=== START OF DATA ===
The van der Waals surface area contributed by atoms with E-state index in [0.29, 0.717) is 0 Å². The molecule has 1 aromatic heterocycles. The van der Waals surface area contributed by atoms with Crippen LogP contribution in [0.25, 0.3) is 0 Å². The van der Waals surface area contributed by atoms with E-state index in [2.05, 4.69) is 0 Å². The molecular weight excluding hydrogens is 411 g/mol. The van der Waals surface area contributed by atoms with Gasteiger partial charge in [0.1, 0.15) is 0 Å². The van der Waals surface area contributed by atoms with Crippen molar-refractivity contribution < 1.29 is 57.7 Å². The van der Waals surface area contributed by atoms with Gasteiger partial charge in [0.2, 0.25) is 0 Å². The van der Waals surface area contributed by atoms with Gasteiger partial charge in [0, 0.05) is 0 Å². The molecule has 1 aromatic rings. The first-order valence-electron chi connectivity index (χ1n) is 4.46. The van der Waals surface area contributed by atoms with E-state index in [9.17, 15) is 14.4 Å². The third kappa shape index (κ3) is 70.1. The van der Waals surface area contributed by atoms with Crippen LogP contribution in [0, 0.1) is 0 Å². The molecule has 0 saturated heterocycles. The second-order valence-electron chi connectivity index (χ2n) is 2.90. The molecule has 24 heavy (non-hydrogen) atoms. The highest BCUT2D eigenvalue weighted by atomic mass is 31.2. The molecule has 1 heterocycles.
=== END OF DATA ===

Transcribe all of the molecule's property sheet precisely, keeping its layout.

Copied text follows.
The van der Waals surface area contributed by atoms with E-state index in [0.29, 0.717) is 0 Å². The molecule has 1 aromatic heterocycles. The van der Waals surface area contributed by atoms with Crippen LogP contribution in [0.25, 0.3) is 0 Å². The van der Waals surface area contributed by atoms with E-state index in [2.05, 4.69) is 0 Å². The molecular weight excluding hydrogens is 411 g/mol. The van der Waals surface area contributed by atoms with Gasteiger partial charge in [0.1, 0.15) is 0 Å². The van der Waals surface area contributed by atoms with Crippen molar-refractivity contribution < 1.29 is 57.7 Å². The van der Waals surface area contributed by atoms with Gasteiger partial charge in [0.2, 0.25) is 0 Å². The van der Waals surface area contributed by atoms with Gasteiger partial charge in [0, 0.05) is 0 Å². The molecule has 1 aromatic rings. The first-order valence-electron chi connectivity index (χ1n) is 4.46. The van der Waals surface area contributed by atoms with E-state index in [9.17, 15) is 14.4 Å². The third kappa shape index (κ3) is 70.1. The van der Waals surface area contributed by atoms with Crippen LogP contribution in [0, 0.1) is 0 Å². The molecule has 0 saturated heterocycles. The second-order valence-electron chi connectivity index (χ2n) is 2.90. The molecule has 24 heavy (non-hydrogen) atoms. The highest BCUT2D eigenvalue weighted by atomic mass is 31.2. The molecule has 1 heterocycles.